Author: Thomas Penn
Publisher: Simon & Schuster, 2013
This excellent book is Penn’s debut and deserves recognition as one of the finest books of history published in the last half-decade. Henry VII is not the most complicated figure, but his reign is somewhat mysterious and Penn, looking at Henry’s relationships with foreign rivals and allies, as well as with his own realm, provides at least a partial justification for what can only be described as the greatest tyranny in British history.
The depth of this work is commendable. By comparison Robert Hutchinson’s Young Henry (about the rise of Henry VIII) documents some of the same events, but in describing the relationship between the British monarchy and the Pope leaves out Penn’s account of the disputed trade in alum, which the Pope sought to monopolize and which England helped to smuggle to the Low Countries. This is important clarifying detail, inasmuch as it establishes an early basis for conflict between the Tudor monarchy and the Papacy, regardless of the changes in occupants in each place between the reign of Henry VII and the English Reformation.
Easily a five-star book and one which any student of 1500s England ought to read.
Author: Juan Williams
Publisher: Broadway Books, 1999
Thurgood Marshall, whatever your opinion of his specific policies, is one of the hundred greatest Americans. But any biography breaks down into two categories: factual narrative and author’s analysis. Marshall is very difficult to biographize because his career presents a dichotomy: his successful moderate positions at the NAACP and as Solicitor General as against his increasingly radical and much less moderate positions as the first Afro-American Supreme Court justice. This makes authorial analysis much more difficult because it presents inconsistency in character.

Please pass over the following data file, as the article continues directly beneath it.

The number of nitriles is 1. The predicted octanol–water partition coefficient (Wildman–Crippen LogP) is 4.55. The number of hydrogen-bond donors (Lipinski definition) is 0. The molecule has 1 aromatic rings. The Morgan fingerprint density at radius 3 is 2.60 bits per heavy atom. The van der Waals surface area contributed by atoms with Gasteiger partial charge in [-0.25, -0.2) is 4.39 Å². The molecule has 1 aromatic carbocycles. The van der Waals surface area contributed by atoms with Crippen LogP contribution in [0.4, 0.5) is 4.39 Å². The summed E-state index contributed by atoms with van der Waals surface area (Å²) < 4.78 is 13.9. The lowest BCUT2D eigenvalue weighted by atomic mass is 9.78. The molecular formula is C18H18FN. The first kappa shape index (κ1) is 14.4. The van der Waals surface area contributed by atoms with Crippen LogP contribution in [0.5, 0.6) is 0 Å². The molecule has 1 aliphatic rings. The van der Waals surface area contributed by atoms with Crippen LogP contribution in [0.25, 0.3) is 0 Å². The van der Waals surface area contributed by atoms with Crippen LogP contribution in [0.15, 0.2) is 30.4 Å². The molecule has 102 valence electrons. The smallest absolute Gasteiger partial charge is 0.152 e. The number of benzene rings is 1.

In this particular biography Juan Williams does an excellent job of presenting fact, but he is much better in his coverage of Marshall’s work at the NAACP than in his analysis of Marshall’s work on the Supreme Court. Marshall’s heroism as the leading figure in the quest for integration through legal means is drawn out through anecdotes, thorough narrative, and through examination of the documentary record. The research for this part of the book was extensive and thorough. This makes sense, because this was probably the more important part of his career in terms of the impact he left at this stage of his life. However the section on Marshall’s career after the NAACP–including his time on the Second Circuit Appeals, his work as Solicitor General, and his Supreme Court career–is shorted. Only a quarter of the book is devoted to this period; the research is less extensive, the interviews with former associates, friends, and colleagues less prevalent, the anecdotes unavailable.
In the end Williams seems to excuse Marshall’s newfound radicalism on the High Court by blaming his shortcomings on illness and bad temper. I do not think this is adequate; it may serve as a partial explanation, but does not excuse the fact that Marshall’s ego got to his head and that he became a caricature of his former self. It is true that biographers become attached to the subjects of their research, but a professional biographer should be able to make this point and make it clearly and explicitly. The reality is that there is a stark contrast in Marshall’s political and social outlook that develops later in his life–as he has become more, not less, successful–and it demands a stronger explanation than Williams gives.
This is still a very good–and important–book but it is only 4 stars in my eyes rather than 5.
As a side note, Marshall with one testicle would make a much better President than Obama with no balls.